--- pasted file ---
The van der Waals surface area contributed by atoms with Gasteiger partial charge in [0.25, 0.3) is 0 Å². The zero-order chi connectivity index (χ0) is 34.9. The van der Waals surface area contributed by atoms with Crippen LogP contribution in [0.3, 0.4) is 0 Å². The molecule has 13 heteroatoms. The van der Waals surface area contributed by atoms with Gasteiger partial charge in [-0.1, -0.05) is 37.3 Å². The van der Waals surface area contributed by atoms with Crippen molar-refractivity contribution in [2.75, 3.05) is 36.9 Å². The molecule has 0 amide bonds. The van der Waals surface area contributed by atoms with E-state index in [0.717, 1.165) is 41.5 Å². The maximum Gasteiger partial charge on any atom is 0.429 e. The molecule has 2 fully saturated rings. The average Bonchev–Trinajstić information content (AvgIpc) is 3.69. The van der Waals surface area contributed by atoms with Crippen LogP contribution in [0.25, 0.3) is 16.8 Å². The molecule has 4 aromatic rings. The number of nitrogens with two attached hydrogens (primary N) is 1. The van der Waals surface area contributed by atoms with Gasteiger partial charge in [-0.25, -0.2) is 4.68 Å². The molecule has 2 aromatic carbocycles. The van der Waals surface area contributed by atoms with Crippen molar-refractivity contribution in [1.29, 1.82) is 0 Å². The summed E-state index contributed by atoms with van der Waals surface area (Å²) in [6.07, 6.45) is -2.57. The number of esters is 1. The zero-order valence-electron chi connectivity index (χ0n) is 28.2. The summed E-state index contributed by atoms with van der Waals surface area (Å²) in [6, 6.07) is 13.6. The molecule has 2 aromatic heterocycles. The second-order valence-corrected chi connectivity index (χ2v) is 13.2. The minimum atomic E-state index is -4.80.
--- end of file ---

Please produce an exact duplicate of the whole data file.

The van der Waals surface area contributed by atoms with Gasteiger partial charge in [0.25, 0.3) is 0 Å². The zero-order chi connectivity index (χ0) is 34.9. The van der Waals surface area contributed by atoms with Crippen LogP contribution in [0.3, 0.4) is 0 Å². The molecule has 13 heteroatoms. The van der Waals surface area contributed by atoms with Gasteiger partial charge in [-0.1, -0.05) is 37.3 Å². The van der Waals surface area contributed by atoms with Crippen molar-refractivity contribution in [2.75, 3.05) is 36.9 Å². The molecule has 0 amide bonds. The van der Waals surface area contributed by atoms with E-state index in [0.717, 1.165) is 41.5 Å². The maximum Gasteiger partial charge on any atom is 0.429 e. The molecule has 2 fully saturated rings. The average Bonchev–Trinajstić information content (AvgIpc) is 3.69. The van der Waals surface area contributed by atoms with Crippen LogP contribution in [0.25, 0.3) is 16.8 Å². The molecule has 4 aromatic rings. The number of nitrogens with two attached hydrogens (primary N) is 1. The van der Waals surface area contributed by atoms with Gasteiger partial charge in [-0.25, -0.2) is 4.68 Å². The molecule has 2 aromatic carbocycles. The van der Waals surface area contributed by atoms with Crippen molar-refractivity contribution in [1.29, 1.82) is 0 Å². The summed E-state index contributed by atoms with van der Waals surface area (Å²) in [6.07, 6.45) is -2.57. The number of esters is 1. The zero-order valence-electron chi connectivity index (χ0n) is 28.2. The summed E-state index contributed by atoms with van der Waals surface area (Å²) in [6, 6.07) is 13.6. The molecule has 2 aromatic heterocycles. The second-order valence-corrected chi connectivity index (χ2v) is 13.2. The minimum atomic E-state index is -4.80.